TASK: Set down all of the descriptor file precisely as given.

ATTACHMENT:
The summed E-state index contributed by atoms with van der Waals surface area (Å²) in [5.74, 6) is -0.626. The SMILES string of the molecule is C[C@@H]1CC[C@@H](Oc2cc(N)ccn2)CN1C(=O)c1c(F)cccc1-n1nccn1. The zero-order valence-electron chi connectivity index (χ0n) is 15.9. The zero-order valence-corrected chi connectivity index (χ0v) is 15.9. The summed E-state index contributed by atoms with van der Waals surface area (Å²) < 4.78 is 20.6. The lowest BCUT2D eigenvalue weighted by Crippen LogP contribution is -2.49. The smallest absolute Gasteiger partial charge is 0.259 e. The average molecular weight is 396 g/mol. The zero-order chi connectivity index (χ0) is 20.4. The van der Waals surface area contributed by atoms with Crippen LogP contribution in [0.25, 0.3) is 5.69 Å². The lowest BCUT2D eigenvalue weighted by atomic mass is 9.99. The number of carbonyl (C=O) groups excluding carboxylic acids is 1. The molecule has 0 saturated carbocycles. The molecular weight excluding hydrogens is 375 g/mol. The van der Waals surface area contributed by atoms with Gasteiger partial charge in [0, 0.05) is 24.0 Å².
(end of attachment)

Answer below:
The summed E-state index contributed by atoms with van der Waals surface area (Å²) in [5.74, 6) is -0.626. The SMILES string of the molecule is C[C@@H]1CC[C@@H](Oc2cc(N)ccn2)CN1C(=O)c1c(F)cccc1-n1nccn1. The zero-order valence-electron chi connectivity index (χ0n) is 15.9. The zero-order valence-corrected chi connectivity index (χ0v) is 15.9. The summed E-state index contributed by atoms with van der Waals surface area (Å²) < 4.78 is 20.6. The lowest BCUT2D eigenvalue weighted by Crippen LogP contribution is -2.49. The smallest absolute Gasteiger partial charge is 0.259 e. The average molecular weight is 396 g/mol. The zero-order chi connectivity index (χ0) is 20.4. The van der Waals surface area contributed by atoms with Crippen LogP contribution in [0.25, 0.3) is 5.69 Å². The lowest BCUT2D eigenvalue weighted by atomic mass is 9.99. The number of carbonyl (C=O) groups excluding carboxylic acids is 1. The molecule has 0 saturated carbocycles. The molecular weight excluding hydrogens is 375 g/mol. The van der Waals surface area contributed by atoms with Gasteiger partial charge in [0, 0.05) is 24.0 Å².